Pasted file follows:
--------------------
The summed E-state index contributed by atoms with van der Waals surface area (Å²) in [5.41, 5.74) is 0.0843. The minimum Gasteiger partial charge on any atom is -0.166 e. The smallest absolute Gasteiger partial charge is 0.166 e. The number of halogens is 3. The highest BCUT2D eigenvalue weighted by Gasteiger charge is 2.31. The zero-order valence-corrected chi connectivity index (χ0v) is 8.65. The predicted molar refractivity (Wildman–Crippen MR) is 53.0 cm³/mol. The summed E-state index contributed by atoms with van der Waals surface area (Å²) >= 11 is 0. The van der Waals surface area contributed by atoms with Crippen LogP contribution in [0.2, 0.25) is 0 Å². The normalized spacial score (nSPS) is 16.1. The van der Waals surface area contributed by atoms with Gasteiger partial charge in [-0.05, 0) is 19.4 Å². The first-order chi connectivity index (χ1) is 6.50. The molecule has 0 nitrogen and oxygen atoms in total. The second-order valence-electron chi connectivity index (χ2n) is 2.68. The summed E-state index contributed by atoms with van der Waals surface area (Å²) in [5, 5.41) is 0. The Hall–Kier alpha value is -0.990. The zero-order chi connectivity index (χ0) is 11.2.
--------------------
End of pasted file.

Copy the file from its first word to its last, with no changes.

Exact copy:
The summed E-state index contributed by atoms with van der Waals surface area (Å²) in [5.41, 5.74) is 0.0843. The minimum Gasteiger partial charge on any atom is -0.166 e. The smallest absolute Gasteiger partial charge is 0.166 e. The number of halogens is 3. The highest BCUT2D eigenvalue weighted by Gasteiger charge is 2.31. The zero-order valence-corrected chi connectivity index (χ0v) is 8.65. The predicted molar refractivity (Wildman–Crippen MR) is 53.0 cm³/mol. The summed E-state index contributed by atoms with van der Waals surface area (Å²) >= 11 is 0. The van der Waals surface area contributed by atoms with Crippen LogP contribution in [0.2, 0.25) is 0 Å². The normalized spacial score (nSPS) is 16.1. The van der Waals surface area contributed by atoms with Gasteiger partial charge in [-0.05, 0) is 19.4 Å². The first-order chi connectivity index (χ1) is 6.50. The molecule has 0 nitrogen and oxygen atoms in total. The second-order valence-electron chi connectivity index (χ2n) is 2.68. The summed E-state index contributed by atoms with van der Waals surface area (Å²) in [5, 5.41) is 0. The Hall–Kier alpha value is -0.990. The zero-order chi connectivity index (χ0) is 11.2.